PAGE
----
AMD Ryzen 8-Core CPU Launches March 2nd For $329


Investors were enthused by the first concrete news of the chip family, with AMD's shares rallying nearly 2%. You'll be able to pick up the new Ryzen 7 series CPU starting March 2nd, next week. Still, it is interesting to see AMD's new line of processors in the same ballpark as Intel's top-end.

In benchmark results that journalists have verified for themselves at an AMD event, the 1800X is about 9 percent faster than the 6900K in multi-threaded workloads and offers nearly identical single-threaded workload performance. Hence, we'll have to wait for reviews to come to actually put the Ryzen to test and check out the compatibility.

For years, AMD has talked about a 40% IPC uplift for its chips compared with Excavator.

As Tech Times has reported, AMD's New Horizon Event just recently concluded. If anything, it might be somewhat conservative. Moving up the processor lineup, the non-X Ryzen 5 and Ryzen 7 processors (up to Ryzen 7 1700) will be bundled with a new "Wraith Spire" cooler that sports a circular design with curved aluminum fins and an (approximately) 80mm fan. This model works with a base clocks of 3.6 GHz and boost clocks of 4.0 GHz.

AMD is betting high on the performance to price ratio and therefore has competitively priced the Ryzen chips lesser than Intel's premium Core i7-6900K, at nearly half the price. AMD's chip will also feature a L2 (4MB) and L3 (16MB) cache alongside a TDP of 95W. The Ryzen 7 range of AMD processors consist of eight cores and support simultaneous multi-threading. Keep that figure in mind, it'll be important in a few minutes. It runs at 3.6GHz and will boost to 4GHz. So far the new AMD chips look great, with leaked performance benchmarks on par with Intel processors which cost around twice as much. Piledriver, on average, was roughly 60% as fast as an Intel CPU.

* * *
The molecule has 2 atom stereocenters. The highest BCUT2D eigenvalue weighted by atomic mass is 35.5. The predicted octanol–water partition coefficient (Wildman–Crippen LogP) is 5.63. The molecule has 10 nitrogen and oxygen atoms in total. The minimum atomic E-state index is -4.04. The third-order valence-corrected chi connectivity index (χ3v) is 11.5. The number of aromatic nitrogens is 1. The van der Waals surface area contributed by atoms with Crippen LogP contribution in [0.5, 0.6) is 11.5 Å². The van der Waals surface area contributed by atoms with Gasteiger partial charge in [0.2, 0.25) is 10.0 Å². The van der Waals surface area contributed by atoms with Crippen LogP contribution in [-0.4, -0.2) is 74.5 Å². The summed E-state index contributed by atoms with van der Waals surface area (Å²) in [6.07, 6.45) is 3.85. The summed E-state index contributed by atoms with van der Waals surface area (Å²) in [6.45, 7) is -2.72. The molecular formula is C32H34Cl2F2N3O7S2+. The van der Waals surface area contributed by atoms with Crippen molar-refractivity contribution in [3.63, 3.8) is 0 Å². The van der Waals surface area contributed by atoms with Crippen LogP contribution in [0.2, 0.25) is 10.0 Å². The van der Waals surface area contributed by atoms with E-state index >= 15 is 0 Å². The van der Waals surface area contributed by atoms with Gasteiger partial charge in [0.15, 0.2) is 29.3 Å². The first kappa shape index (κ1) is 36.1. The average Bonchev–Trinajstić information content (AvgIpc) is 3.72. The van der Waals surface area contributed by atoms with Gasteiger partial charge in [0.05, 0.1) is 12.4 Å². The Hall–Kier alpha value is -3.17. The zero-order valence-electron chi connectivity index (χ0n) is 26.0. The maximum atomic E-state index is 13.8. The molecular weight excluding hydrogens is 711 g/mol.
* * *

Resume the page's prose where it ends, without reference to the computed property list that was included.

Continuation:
Moving away from gaming tests, the next video has AMD's Ryzen 7 1700X going against the i7-6800K in a "mega-tasking" benchmark. The $329 price tag undercuts the i7-7700K, which sells for $350, by about 20 dollars, but AMD claims it will slightly exceed its performance. All of them seem to have beaten the i7 Quad-core CPU, but marginally so.

AMD'z Ryzen is proving once again that the cheaper option is sometimes still the better one to make.

What we also now know is that the 8C/16T die composes 4.8bn transistors on a 14nm process and is relatively energy efficient - it has no baked-in graphics - at 65W for the Ryzen 7 and 95W for the top duo. Intel still has an advantage in pure single-threaded code in some cases, but the gap isn't very large. At present, only the Ryzen 7 is available, with the less powerful versions coming later.

But stay tuned because we'll have the full performance numbers as soon as we're allowed to talk about what our chip can do.